While many investors have cut prices to boost property sales, some others have delayed their projects to wait for the market to rebound.
The director of a construction company in Hanoi said his firm has delayed a project since early this year as the market has yet to show signs of recovery.
"We are mainly concentrating on completing under-construction projects to quickly recoup capital," he said. "We are reconsidering plans mapped out in the past, as we could lose out with new projects launched when market liquidity is so low."
Chinh of The Win said many investors who have lowered prices to take back their investment do not want to put their money in new projects. They may just invest in more profitable fields and repay bank loans, he added.
Echoing Chinh, the general secretary of the Ho Chi Minh City Real Estate Association, Do Thi Loan, said many firms want to withdraw from the property market, but are not able to do it now because it is not easy to sell real estate projects and repay loans.
Vu Dinh Anh, former deputy head of the Price and Market Research Institute under the Ministry of Finance, said it is very normal for weak property firms to pull out from the market.
"Seeking a more suitable sector to invest in is the right solution for them," he said.
While property firms are struggling to sell large apartments, they can do well with small ones with reasonable prices.
Hundreds of people rushed to buy homes at an apartment block in Hanoi's Thanh Tri District last month. Many of them were even willing to buy the 40-66 square meter units, priced at VND14 million per square meter, from agents by paying an extra VND15-30 million per unit.
Savills Vietnam said current buyers are not speculators, but people looking for property they intend to live in. They have a greater choice now because of the limited number of people that can afford to buy apartments and the large number of units currently in stock, it added.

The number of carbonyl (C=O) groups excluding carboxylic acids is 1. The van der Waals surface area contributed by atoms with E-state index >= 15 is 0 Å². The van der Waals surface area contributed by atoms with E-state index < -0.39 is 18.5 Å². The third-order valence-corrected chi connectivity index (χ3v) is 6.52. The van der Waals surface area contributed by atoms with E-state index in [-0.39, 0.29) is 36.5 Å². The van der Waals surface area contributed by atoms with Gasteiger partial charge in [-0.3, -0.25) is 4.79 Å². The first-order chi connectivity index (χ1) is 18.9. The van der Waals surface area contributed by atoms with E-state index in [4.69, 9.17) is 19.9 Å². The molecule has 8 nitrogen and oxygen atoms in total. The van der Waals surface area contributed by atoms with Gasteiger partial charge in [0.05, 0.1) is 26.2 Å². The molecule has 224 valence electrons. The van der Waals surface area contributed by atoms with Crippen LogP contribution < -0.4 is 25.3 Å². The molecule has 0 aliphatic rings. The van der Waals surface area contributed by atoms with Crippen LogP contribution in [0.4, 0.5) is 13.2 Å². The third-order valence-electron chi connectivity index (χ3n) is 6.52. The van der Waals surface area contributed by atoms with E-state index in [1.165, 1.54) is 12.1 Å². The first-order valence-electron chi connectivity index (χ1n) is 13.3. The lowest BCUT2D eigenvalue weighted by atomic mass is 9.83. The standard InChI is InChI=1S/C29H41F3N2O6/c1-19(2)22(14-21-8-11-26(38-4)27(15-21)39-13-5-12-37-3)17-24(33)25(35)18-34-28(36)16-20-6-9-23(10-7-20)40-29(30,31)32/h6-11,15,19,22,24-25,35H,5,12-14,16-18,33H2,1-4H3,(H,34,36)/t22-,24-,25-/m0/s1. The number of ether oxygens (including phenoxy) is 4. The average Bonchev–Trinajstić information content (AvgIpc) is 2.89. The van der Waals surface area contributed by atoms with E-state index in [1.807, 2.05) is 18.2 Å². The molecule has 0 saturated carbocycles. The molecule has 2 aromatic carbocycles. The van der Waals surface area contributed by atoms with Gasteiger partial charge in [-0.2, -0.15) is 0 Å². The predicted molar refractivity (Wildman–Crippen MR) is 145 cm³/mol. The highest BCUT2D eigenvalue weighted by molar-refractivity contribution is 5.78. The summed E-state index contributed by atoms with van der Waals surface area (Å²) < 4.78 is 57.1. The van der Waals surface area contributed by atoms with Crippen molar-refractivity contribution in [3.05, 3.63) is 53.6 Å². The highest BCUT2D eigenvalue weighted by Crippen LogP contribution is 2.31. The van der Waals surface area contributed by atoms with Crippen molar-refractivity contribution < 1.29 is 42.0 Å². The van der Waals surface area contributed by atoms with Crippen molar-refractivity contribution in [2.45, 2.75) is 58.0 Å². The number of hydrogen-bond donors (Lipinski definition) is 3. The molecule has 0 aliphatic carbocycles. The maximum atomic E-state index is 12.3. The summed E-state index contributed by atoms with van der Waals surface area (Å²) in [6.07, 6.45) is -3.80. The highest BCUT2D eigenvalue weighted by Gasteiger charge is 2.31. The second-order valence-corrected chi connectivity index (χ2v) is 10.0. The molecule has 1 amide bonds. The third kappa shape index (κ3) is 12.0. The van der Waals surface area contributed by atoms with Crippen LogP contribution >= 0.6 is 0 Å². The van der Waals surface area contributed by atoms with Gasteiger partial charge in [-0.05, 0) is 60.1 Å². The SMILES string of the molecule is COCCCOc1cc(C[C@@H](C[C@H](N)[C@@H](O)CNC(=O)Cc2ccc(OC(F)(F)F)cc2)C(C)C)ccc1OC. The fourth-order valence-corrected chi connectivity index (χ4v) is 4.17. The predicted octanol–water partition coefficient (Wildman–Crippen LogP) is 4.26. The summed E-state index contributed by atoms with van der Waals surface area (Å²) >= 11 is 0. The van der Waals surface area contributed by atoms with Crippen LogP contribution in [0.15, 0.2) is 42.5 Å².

Key factors that affect the buying decision are prices, which should be less than VND25 million per square meter, construction status and the brand name, according to Savills.
In Ho Chi Minh City, the majority of transactions have been in the affordable segment since the second quarter. More than 70 percent of total units sold are under VND20 million per square meter, with the unit value ranging from VND600 million to under VND1.5 billion per unit, the company said.
However, despite the big demand for low-priced small apartments, many developers are still focused mainly on large-sized, high-end products.
Explaining the paradox, Nguyen Huu Cuong, chairman of the Hanoi Property Club, said the developers had bought well-located land lots at very high prices in cities, and are therefore building luxury apartments.
But Pham Sy Liem, vice chairman of the Vietnam Construction Federation, said the strong demand for low and mid-priced apartments may be the driving force behind a property market recovery this year.
Dang Hung Vo, former deputy minister of natural resources and environment, said the fall in prices has had an impact on customers' psychology, and this would help improve liquidity.
He felt the market would recover this year and stabilize, and bubbles could become a thing of the past.